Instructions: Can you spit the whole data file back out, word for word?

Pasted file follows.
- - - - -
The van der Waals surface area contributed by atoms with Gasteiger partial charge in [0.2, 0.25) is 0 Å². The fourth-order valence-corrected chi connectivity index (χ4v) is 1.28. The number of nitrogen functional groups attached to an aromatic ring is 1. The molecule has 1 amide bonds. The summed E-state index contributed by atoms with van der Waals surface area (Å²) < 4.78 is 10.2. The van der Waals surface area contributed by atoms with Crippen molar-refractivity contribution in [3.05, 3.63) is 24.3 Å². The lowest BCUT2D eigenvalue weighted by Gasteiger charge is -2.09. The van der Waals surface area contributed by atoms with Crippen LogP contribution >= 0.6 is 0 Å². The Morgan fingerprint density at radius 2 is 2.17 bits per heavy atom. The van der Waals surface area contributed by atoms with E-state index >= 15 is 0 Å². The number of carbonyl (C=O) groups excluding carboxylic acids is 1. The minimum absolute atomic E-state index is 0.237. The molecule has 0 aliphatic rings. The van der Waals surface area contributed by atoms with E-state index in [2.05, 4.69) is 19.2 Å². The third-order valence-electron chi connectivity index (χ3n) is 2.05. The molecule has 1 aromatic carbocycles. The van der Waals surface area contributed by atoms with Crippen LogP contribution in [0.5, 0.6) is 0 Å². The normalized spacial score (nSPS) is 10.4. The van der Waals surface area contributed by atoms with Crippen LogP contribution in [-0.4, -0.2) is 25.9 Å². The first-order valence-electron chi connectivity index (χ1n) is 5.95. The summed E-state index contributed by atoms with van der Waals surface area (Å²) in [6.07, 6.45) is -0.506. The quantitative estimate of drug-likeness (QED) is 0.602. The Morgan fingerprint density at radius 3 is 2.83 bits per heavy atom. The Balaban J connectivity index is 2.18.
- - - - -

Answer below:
The van der Waals surface area contributed by atoms with Gasteiger partial charge in [0.2, 0.25) is 0 Å². The fourth-order valence-corrected chi connectivity index (χ4v) is 1.28. The number of nitrogen functional groups attached to an aromatic ring is 1. The molecule has 1 amide bonds. The summed E-state index contributed by atoms with van der Waals surface area (Å²) < 4.78 is 10.2. The van der Waals surface area contributed by atoms with Crippen molar-refractivity contribution in [3.05, 3.63) is 24.3 Å². The lowest BCUT2D eigenvalue weighted by Gasteiger charge is -2.09. The van der Waals surface area contributed by atoms with Crippen LogP contribution >= 0.6 is 0 Å². The Morgan fingerprint density at radius 2 is 2.17 bits per heavy atom. The van der Waals surface area contributed by atoms with E-state index >= 15 is 0 Å². The number of carbonyl (C=O) groups excluding carboxylic acids is 1. The minimum absolute atomic E-state index is 0.237. The molecule has 0 aliphatic rings. The van der Waals surface area contributed by atoms with E-state index in [2.05, 4.69) is 19.2 Å². The third-order valence-electron chi connectivity index (χ3n) is 2.05. The molecule has 1 aromatic carbocycles. The van der Waals surface area contributed by atoms with Crippen LogP contribution in [0.5, 0.6) is 0 Å². The normalized spacial score (nSPS) is 10.4. The van der Waals surface area contributed by atoms with Crippen LogP contribution in [-0.4, -0.2) is 25.9 Å². The first-order valence-electron chi connectivity index (χ1n) is 5.95. The summed E-state index contributed by atoms with van der Waals surface area (Å²) in [6.07, 6.45) is -0.506. The quantitative estimate of drug-likeness (QED) is 0.602. The Morgan fingerprint density at radius 3 is 2.83 bits per heavy atom. The Balaban J connectivity index is 2.18.